Redrawing the economic map seems to have overlooked the South West says Colliers regional head

Jo Edwards, Head of Colliers International’s Bristol Office.

The head of the Bristol office of commercial property advisors Colliers has spoken of her concern that the South West was overlooked in the 2021 Budget.

Jo Edwards, head of the South West and South Wales, said: “The Chancellor’s stated aim of ‘redrawing the economic map’ is very welcome, but unfortunately this budget lacked significant measures to achieve this aim in the South West.

“The announcement of Plymouth and the Solent as locations designated for two of eight new freeports was good to see, as was the inclusion of Swindon and Bournemouth among 45 towns to share £1 billion of funding from a new Towns Deals fund for levelling up.

“However, the bulk of support in the budget was focused on the north of England, and it was disappointing that the eight freeport sites announced did not include the ambitious bid for a Great Western Freeport based around Bristol Port, the most centrally-located deep water port in the UK.”

Dr Walter Boettcher, UK Chief Economist at Colliers, said the budget contained ‘much to be optimistic about’ for the UK property sector.

“The Chancellor’s contention that this was a budget to support an investment led recovery is supported by numerous measures to break the logjam of business uncertainty and renewed investment. New capital allowances, especially extension of loss carry-back to three years, and a new 130% ‘super deduction’ on plant & machinery investments, including a 50% first-year allowance supports this contention, but his regional agenda looks even more decisive.

“The budget’s ‘rabbit out of the hat’ was an announcement of a new National Infrastructure Bank in Leeds with £12 billion in capitalisation to support a ‘green industrial revolution’. Likewise, announcement of a new HM Treasury campus in Darlington, freeports across the UK with 100% capital allowances, as well as a plethora of investments across all regions, suggests that this budget was not about London. In fact, London is only ‘name-checked’ once in the 107-page budget report and in connection with promoting it as a leading venue for global voluntary carbon markets for high-quality offsets.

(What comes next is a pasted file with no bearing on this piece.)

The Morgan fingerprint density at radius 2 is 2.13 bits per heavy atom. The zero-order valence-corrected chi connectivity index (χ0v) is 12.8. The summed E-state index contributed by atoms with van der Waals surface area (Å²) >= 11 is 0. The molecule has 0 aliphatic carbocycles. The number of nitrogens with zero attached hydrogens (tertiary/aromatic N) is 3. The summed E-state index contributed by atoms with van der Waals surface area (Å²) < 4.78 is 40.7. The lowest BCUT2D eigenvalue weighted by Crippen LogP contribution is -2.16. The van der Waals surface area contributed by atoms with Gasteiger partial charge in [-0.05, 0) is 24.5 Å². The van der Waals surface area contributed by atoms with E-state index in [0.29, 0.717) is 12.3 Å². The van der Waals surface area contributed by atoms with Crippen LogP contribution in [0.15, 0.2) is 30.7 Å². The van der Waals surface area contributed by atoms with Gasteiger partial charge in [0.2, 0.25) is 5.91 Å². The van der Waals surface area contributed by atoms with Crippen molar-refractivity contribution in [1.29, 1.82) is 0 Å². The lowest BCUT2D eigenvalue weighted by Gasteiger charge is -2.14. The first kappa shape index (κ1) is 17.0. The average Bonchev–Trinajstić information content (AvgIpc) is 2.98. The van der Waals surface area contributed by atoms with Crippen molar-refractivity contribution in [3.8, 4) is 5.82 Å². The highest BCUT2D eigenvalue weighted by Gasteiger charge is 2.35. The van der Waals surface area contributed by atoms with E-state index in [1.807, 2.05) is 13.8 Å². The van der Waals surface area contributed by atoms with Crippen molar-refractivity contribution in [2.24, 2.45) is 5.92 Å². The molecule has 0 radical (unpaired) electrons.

“In looking through the 33 regional projects detailed on page 56 of the Budget 2021 Report, the targeting goes beyond the relatively new local combined authorities and includes Growth Deals in Northern Ireland, Scotland and Wales. The evidence suggests that the Government is seeking to begin delivering on its election manifesto of ‘levelling up’ despite severe constraints on the public purse.

“Of fundamental importance will be the role of private capital in achieving government aims. In this respect, worries about missteps in the budget undermining business confidence at a crucial moment in the UK recovery proved unfounded.

“For UK real estate, residential and commercial, there was much to be optimistic about given new housing market stimulus and only a modest change to capital gains through freezing the allowance threshold, but the key budget support looks to be linked to supporting the fledgling recovery in business confidence.”